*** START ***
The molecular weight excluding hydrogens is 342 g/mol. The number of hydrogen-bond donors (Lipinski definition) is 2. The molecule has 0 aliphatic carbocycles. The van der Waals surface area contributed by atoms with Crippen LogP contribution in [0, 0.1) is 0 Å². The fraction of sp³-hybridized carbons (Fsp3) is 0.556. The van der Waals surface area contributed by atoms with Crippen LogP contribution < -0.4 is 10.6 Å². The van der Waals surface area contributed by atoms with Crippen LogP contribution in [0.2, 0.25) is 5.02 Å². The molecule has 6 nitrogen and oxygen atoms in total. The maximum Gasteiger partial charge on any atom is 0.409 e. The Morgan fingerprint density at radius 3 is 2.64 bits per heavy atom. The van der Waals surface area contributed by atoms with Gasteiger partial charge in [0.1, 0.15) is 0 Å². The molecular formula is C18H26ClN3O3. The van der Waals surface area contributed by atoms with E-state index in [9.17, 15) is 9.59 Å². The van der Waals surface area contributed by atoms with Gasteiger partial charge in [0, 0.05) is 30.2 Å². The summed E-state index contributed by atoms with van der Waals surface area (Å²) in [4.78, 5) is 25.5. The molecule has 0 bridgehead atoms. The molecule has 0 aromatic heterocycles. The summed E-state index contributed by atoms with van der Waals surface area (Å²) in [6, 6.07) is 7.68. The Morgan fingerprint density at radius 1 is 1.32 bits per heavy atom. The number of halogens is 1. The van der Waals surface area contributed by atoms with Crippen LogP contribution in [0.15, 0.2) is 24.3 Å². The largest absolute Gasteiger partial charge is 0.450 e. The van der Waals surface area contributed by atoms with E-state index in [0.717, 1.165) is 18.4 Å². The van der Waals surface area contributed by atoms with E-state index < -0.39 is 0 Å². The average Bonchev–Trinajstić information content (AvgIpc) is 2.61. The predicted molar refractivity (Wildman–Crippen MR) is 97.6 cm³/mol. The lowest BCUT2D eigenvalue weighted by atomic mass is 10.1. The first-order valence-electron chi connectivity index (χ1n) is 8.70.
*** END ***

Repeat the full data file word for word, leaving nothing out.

The molecular weight excluding hydrogens is 342 g/mol. The number of hydrogen-bond donors (Lipinski definition) is 2. The molecule has 0 aliphatic carbocycles. The van der Waals surface area contributed by atoms with Crippen LogP contribution in [0, 0.1) is 0 Å². The fraction of sp³-hybridized carbons (Fsp3) is 0.556. The van der Waals surface area contributed by atoms with Crippen LogP contribution < -0.4 is 10.6 Å². The van der Waals surface area contributed by atoms with Crippen LogP contribution in [0.2, 0.25) is 5.02 Å². The molecule has 6 nitrogen and oxygen atoms in total. The maximum Gasteiger partial charge on any atom is 0.409 e. The Morgan fingerprint density at radius 3 is 2.64 bits per heavy atom. The van der Waals surface area contributed by atoms with Gasteiger partial charge in [0.1, 0.15) is 0 Å². The molecular formula is C18H26ClN3O3. The van der Waals surface area contributed by atoms with E-state index in [9.17, 15) is 9.59 Å². The van der Waals surface area contributed by atoms with Gasteiger partial charge in [0, 0.05) is 30.2 Å². The summed E-state index contributed by atoms with van der Waals surface area (Å²) in [4.78, 5) is 25.5. The molecule has 0 bridgehead atoms. The molecule has 0 aromatic heterocycles. The summed E-state index contributed by atoms with van der Waals surface area (Å²) in [6, 6.07) is 7.68. The Morgan fingerprint density at radius 1 is 1.32 bits per heavy atom. The number of halogens is 1. The van der Waals surface area contributed by atoms with Crippen LogP contribution in [0.15, 0.2) is 24.3 Å². The largest absolute Gasteiger partial charge is 0.450 e. The van der Waals surface area contributed by atoms with E-state index in [0.717, 1.165) is 18.4 Å². The van der Waals surface area contributed by atoms with E-state index < -0.39 is 0 Å². The average Bonchev–Trinajstić information content (AvgIpc) is 2.61. The predicted molar refractivity (Wildman–Crippen MR) is 97.6 cm³/mol. The lowest BCUT2D eigenvalue weighted by atomic mass is 10.1. The first-order valence-electron chi connectivity index (χ1n) is 8.70.